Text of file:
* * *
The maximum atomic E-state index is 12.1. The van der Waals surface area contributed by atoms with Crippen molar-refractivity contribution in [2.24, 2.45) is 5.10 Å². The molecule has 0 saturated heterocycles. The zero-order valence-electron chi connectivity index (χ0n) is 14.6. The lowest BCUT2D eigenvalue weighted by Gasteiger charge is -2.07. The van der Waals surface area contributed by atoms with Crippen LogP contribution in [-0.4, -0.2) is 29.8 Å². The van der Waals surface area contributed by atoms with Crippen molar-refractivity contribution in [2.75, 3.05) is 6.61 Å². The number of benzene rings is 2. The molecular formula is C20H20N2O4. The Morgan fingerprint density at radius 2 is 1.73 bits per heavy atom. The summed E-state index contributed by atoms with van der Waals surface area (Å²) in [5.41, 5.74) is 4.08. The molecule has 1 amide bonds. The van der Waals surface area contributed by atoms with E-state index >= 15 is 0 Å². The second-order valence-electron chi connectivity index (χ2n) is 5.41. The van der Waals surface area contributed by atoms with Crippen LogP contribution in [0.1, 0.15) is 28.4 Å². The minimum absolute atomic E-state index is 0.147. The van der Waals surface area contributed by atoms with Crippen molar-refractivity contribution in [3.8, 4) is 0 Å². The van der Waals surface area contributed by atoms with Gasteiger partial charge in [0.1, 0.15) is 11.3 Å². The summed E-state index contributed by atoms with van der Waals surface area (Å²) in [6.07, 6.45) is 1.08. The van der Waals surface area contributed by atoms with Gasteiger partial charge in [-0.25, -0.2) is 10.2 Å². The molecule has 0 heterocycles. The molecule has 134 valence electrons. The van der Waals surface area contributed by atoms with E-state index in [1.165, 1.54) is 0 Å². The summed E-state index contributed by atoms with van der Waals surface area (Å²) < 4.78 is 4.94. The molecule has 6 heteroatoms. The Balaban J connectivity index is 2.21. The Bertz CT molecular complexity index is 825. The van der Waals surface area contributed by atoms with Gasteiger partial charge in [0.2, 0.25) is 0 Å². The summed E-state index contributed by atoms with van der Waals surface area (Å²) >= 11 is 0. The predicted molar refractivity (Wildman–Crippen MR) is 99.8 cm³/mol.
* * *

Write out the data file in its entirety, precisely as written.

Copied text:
The maximum atomic E-state index is 12.1. The van der Waals surface area contributed by atoms with Crippen molar-refractivity contribution in [2.24, 2.45) is 5.10 Å². The molecule has 0 saturated heterocycles. The zero-order valence-electron chi connectivity index (χ0n) is 14.6. The lowest BCUT2D eigenvalue weighted by Gasteiger charge is -2.07. The van der Waals surface area contributed by atoms with Crippen LogP contribution in [-0.4, -0.2) is 29.8 Å². The van der Waals surface area contributed by atoms with Crippen molar-refractivity contribution in [2.75, 3.05) is 6.61 Å². The number of benzene rings is 2. The molecular formula is C20H20N2O4. The Morgan fingerprint density at radius 2 is 1.73 bits per heavy atom. The summed E-state index contributed by atoms with van der Waals surface area (Å²) in [5.41, 5.74) is 4.08. The molecule has 1 amide bonds. The van der Waals surface area contributed by atoms with E-state index >= 15 is 0 Å². The second-order valence-electron chi connectivity index (χ2n) is 5.41. The van der Waals surface area contributed by atoms with Crippen LogP contribution in [0.1, 0.15) is 28.4 Å². The minimum absolute atomic E-state index is 0.147. The van der Waals surface area contributed by atoms with Crippen molar-refractivity contribution in [3.8, 4) is 0 Å². The van der Waals surface area contributed by atoms with Gasteiger partial charge in [0.1, 0.15) is 11.3 Å². The summed E-state index contributed by atoms with van der Waals surface area (Å²) in [6.07, 6.45) is 1.08. The van der Waals surface area contributed by atoms with Gasteiger partial charge in [-0.25, -0.2) is 10.2 Å². The molecule has 0 heterocycles. The molecule has 134 valence electrons. The van der Waals surface area contributed by atoms with E-state index in [1.165, 1.54) is 0 Å². The summed E-state index contributed by atoms with van der Waals surface area (Å²) < 4.78 is 4.94. The molecule has 6 heteroatoms. The Balaban J connectivity index is 2.21. The Bertz CT molecular complexity index is 825. The van der Waals surface area contributed by atoms with Gasteiger partial charge in [0.2, 0.25) is 0 Å². The summed E-state index contributed by atoms with van der Waals surface area (Å²) >= 11 is 0. The predicted molar refractivity (Wildman–Crippen MR) is 99.8 cm³/mol.